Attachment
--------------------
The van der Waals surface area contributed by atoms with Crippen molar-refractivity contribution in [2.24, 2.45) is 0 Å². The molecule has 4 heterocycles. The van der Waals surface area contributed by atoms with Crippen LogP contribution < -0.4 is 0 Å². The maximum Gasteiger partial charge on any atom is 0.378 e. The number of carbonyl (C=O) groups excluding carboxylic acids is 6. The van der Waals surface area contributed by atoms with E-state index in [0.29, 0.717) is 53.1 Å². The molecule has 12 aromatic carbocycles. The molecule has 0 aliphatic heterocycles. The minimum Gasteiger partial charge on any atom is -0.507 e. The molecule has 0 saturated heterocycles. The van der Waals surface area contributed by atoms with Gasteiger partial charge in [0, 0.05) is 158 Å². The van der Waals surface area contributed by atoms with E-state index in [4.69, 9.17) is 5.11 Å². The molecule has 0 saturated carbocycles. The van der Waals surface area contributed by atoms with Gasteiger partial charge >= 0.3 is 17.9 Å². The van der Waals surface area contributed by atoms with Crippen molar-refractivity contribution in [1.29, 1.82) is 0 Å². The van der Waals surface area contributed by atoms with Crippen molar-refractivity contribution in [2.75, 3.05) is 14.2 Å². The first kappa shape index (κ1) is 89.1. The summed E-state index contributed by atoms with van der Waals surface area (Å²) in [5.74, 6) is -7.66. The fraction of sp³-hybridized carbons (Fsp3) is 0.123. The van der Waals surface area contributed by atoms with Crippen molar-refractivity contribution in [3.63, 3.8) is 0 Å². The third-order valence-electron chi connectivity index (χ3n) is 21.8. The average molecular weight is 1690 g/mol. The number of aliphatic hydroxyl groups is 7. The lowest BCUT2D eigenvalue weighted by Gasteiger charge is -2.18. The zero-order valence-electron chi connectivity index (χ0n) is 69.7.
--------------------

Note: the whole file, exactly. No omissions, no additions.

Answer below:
The van der Waals surface area contributed by atoms with Crippen molar-refractivity contribution in [2.24, 2.45) is 0 Å². The molecule has 4 heterocycles. The van der Waals surface area contributed by atoms with Crippen LogP contribution < -0.4 is 0 Å². The maximum Gasteiger partial charge on any atom is 0.378 e. The number of carbonyl (C=O) groups excluding carboxylic acids is 6. The van der Waals surface area contributed by atoms with E-state index in [0.29, 0.717) is 53.1 Å². The molecule has 12 aromatic carbocycles. The molecule has 0 aliphatic heterocycles. The minimum Gasteiger partial charge on any atom is -0.507 e. The molecule has 0 saturated heterocycles. The van der Waals surface area contributed by atoms with Gasteiger partial charge in [0, 0.05) is 158 Å². The van der Waals surface area contributed by atoms with E-state index in [4.69, 9.17) is 5.11 Å². The molecule has 0 saturated carbocycles. The van der Waals surface area contributed by atoms with Gasteiger partial charge >= 0.3 is 17.9 Å². The van der Waals surface area contributed by atoms with Crippen molar-refractivity contribution in [1.29, 1.82) is 0 Å². The van der Waals surface area contributed by atoms with Crippen molar-refractivity contribution in [2.75, 3.05) is 14.2 Å². The first kappa shape index (κ1) is 89.1. The summed E-state index contributed by atoms with van der Waals surface area (Å²) in [5.74, 6) is -7.66. The fraction of sp³-hybridized carbons (Fsp3) is 0.123. The van der Waals surface area contributed by atoms with Crippen molar-refractivity contribution in [3.63, 3.8) is 0 Å². The third-order valence-electron chi connectivity index (χ3n) is 21.8. The average molecular weight is 1690 g/mol. The number of aliphatic hydroxyl groups is 7. The lowest BCUT2D eigenvalue weighted by Gasteiger charge is -2.18. The zero-order valence-electron chi connectivity index (χ0n) is 69.7.